Nary An Unpublished Thought







September 13, 2007: What Would You Do If You Got It?

The phone keeps ringing about Stated Clerk issues. It is not surprising.

Fortunately the calls have been soliciting opinions about other possible candidates.

In those conversations I have begun to ask the question, "What would you (or he or she) do if elected?" The answers have been something along the lines of insuring constitutional integrity or making sure the Book of Order is not ignored.

Although those are admirable goals, I think we are beyond the stage of looking to the Book of Order as a basis for mutual trust and connection. As I mentioned yesterday, I believe that the denomination's financial situation is the most immediate crisis to be addressed. Unless something changes dramatically, the next Stated Clerk may be presiding over the financial implosion and dis-integration of the Presbyterian Church (U.S.A.).

As a completely unresearched, unsubstantiated aside; I cannot help but wonder if the financial trends were a factor in the decisions of Elenor Giddings Ivory and Cliff Kirkpatrick to move on. If I were in their positions, it would have been for me.

If synods and presbyteries begin to close offices for lack of funding, the survival of the Presbyterian Church (U.S.A.) will be dependent upon the willingness of those remaining to commit to being connected in a new way: missionally.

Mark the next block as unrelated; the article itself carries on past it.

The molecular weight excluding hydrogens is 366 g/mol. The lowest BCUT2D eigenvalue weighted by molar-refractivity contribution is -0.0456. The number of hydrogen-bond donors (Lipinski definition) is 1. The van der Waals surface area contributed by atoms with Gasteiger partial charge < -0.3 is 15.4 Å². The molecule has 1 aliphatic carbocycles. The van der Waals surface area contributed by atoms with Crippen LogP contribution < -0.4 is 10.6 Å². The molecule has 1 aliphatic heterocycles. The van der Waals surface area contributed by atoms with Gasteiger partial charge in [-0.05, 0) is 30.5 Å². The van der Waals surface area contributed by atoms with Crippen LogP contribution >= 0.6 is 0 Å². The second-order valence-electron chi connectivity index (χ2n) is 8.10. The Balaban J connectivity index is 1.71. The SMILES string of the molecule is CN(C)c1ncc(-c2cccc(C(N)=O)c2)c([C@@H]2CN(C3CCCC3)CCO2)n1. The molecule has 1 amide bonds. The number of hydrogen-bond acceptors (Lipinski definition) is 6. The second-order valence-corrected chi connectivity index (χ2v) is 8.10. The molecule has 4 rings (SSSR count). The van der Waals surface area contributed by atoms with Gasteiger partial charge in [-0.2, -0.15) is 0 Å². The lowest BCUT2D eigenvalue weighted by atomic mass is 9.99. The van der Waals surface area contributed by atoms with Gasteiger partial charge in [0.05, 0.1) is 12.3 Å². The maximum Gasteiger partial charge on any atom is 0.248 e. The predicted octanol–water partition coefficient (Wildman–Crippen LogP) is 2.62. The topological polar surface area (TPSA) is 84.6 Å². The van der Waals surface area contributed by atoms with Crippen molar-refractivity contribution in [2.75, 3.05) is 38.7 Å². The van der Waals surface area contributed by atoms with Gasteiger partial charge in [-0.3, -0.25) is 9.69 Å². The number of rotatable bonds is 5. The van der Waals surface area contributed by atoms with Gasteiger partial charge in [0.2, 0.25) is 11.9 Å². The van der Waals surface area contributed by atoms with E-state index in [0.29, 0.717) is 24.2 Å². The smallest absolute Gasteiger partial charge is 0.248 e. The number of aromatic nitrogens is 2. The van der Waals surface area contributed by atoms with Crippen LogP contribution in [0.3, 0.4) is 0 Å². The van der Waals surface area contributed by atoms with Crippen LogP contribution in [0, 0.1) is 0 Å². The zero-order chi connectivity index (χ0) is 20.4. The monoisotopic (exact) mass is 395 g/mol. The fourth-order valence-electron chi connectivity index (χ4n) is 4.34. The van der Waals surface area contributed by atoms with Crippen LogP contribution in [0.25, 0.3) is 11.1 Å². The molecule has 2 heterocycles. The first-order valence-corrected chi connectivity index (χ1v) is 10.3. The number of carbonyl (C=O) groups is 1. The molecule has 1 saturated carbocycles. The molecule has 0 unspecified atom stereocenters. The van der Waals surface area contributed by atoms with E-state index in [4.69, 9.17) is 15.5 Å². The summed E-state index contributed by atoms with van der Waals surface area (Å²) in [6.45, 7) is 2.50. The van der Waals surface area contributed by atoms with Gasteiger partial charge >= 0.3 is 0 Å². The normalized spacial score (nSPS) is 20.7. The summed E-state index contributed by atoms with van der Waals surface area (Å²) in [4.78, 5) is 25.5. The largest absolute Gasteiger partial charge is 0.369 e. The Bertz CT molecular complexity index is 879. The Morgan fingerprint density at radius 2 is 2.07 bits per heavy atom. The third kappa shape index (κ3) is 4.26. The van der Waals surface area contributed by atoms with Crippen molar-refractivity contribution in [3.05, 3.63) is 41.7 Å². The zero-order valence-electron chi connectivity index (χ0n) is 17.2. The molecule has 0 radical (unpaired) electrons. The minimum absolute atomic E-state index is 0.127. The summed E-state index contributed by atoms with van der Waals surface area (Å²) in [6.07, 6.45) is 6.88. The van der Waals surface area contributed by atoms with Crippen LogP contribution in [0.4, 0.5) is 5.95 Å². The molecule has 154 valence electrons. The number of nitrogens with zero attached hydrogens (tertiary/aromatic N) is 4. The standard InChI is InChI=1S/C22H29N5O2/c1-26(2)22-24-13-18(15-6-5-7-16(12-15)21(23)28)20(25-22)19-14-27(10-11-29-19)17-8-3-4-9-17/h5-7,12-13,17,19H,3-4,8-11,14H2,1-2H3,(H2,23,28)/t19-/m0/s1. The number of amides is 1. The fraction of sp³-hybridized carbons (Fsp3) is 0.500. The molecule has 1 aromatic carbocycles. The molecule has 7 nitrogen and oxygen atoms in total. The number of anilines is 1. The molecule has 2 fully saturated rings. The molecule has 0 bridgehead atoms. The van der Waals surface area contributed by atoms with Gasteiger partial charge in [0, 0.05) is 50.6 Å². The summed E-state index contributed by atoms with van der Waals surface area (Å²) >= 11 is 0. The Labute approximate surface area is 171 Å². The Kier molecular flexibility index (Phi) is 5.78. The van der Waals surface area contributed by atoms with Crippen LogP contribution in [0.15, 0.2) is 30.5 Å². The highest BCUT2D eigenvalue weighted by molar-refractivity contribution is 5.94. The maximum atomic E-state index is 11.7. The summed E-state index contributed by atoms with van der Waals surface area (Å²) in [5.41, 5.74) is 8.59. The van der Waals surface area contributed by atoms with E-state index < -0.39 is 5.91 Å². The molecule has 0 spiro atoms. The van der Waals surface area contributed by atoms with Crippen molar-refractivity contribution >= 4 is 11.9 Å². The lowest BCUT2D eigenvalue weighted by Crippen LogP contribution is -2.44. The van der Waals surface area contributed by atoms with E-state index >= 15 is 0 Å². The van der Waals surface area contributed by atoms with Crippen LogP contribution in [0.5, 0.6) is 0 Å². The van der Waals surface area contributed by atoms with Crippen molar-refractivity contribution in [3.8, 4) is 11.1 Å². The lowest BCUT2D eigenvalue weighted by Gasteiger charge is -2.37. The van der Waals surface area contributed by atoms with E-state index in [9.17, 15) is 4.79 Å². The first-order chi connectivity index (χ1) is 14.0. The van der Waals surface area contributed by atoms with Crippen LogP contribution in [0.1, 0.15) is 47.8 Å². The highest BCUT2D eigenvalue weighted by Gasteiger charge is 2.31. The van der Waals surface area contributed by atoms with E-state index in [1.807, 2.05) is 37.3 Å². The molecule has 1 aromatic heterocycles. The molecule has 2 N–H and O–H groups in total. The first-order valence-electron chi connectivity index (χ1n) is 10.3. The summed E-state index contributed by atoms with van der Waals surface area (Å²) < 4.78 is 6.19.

The next Stated Clerk will need to be a communicator of a missional vision for the Presbyterian Church (U.S.A.). She/he must be willing to say, "The Presbyterian Church (U.S.A.) is called to the good news of salvation by the grace of God through faith in Jesus Christ as the only Savior and Lord. I believe this to be true; and I believe that it is good news for you, too." This is the Church's calling and needs to be repeated often and boldly.

Trust will not be restored by simply enforcing the current Book of Order. However, it also is true that trust will not be restored without requiring compliance with the Book of Order. For example, at this point, performing a ceremony celebrating a same-sex marriage must be declared to be a "renunciation of jurisdiction." It requires more than a rebuke because it is an intentional disregard and violation trust -- it says, "the Presbyterian Church has no authority over me, I can do what I want." OK, if that is accurate, the Presbyterian Church has the responsibility (on behalf of those who do recognize the church's authority) to say, "You do not speak for us, you have declared you are not a part of us."

It is a "both/and" proposition. Communicate personal and institutional commitment to the mission call of the church AND take steps to establish trust that a yes means yes and a no means no.

That's a tall order.